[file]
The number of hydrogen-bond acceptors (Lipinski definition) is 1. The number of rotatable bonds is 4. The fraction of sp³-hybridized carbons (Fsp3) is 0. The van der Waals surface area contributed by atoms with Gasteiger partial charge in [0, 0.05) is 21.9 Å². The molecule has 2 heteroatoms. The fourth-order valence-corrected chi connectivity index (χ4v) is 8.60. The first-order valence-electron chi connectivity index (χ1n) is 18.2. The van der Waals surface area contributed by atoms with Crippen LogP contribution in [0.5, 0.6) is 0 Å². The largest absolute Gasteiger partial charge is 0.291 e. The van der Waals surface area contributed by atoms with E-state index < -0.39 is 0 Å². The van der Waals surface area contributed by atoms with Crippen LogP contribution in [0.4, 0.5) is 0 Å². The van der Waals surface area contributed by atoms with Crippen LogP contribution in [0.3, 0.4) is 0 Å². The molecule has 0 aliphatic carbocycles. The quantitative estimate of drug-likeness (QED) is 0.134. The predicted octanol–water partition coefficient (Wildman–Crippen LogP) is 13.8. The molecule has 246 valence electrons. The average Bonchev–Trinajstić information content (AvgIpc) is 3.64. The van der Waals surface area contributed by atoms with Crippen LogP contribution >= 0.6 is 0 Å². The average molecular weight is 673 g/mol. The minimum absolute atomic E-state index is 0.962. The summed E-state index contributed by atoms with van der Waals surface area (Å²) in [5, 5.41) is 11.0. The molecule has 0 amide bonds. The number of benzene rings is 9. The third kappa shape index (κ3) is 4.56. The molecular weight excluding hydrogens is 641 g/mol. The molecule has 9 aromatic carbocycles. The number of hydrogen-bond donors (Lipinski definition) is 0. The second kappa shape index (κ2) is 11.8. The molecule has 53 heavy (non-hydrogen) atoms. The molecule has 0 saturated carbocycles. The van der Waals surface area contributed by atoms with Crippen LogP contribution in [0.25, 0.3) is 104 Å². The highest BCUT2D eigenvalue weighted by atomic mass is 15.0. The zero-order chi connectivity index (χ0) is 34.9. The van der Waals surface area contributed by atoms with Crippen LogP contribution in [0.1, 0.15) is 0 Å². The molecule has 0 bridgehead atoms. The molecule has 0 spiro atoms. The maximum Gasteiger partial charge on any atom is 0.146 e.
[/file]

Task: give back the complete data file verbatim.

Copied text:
The number of hydrogen-bond acceptors (Lipinski definition) is 1. The number of rotatable bonds is 4. The fraction of sp³-hybridized carbons (Fsp3) is 0. The van der Waals surface area contributed by atoms with Gasteiger partial charge in [0, 0.05) is 21.9 Å². The molecule has 2 heteroatoms. The fourth-order valence-corrected chi connectivity index (χ4v) is 8.60. The first-order valence-electron chi connectivity index (χ1n) is 18.2. The van der Waals surface area contributed by atoms with Crippen LogP contribution in [0.5, 0.6) is 0 Å². The largest absolute Gasteiger partial charge is 0.291 e. The van der Waals surface area contributed by atoms with E-state index < -0.39 is 0 Å². The van der Waals surface area contributed by atoms with Crippen LogP contribution in [0.4, 0.5) is 0 Å². The van der Waals surface area contributed by atoms with Crippen LogP contribution in [0.3, 0.4) is 0 Å². The molecule has 0 aliphatic carbocycles. The quantitative estimate of drug-likeness (QED) is 0.134. The predicted octanol–water partition coefficient (Wildman–Crippen LogP) is 13.8. The molecule has 246 valence electrons. The average Bonchev–Trinajstić information content (AvgIpc) is 3.64. The van der Waals surface area contributed by atoms with Crippen LogP contribution >= 0.6 is 0 Å². The average molecular weight is 673 g/mol. The minimum absolute atomic E-state index is 0.962. The summed E-state index contributed by atoms with van der Waals surface area (Å²) in [5, 5.41) is 11.0. The molecule has 0 amide bonds. The number of benzene rings is 9. The third kappa shape index (κ3) is 4.56. The molecular weight excluding hydrogens is 641 g/mol. The molecule has 9 aromatic carbocycles. The number of hydrogen-bond donors (Lipinski definition) is 0. The second kappa shape index (κ2) is 11.8. The molecule has 53 heavy (non-hydrogen) atoms. The molecule has 0 saturated carbocycles. The van der Waals surface area contributed by atoms with Crippen LogP contribution in [0.25, 0.3) is 104 Å². The highest BCUT2D eigenvalue weighted by atomic mass is 15.0. The zero-order chi connectivity index (χ0) is 34.9. The van der Waals surface area contributed by atoms with Crippen LogP contribution in [0.1, 0.15) is 0 Å². The molecule has 0 bridgehead atoms. The molecule has 0 spiro atoms. The maximum Gasteiger partial charge on any atom is 0.146 e.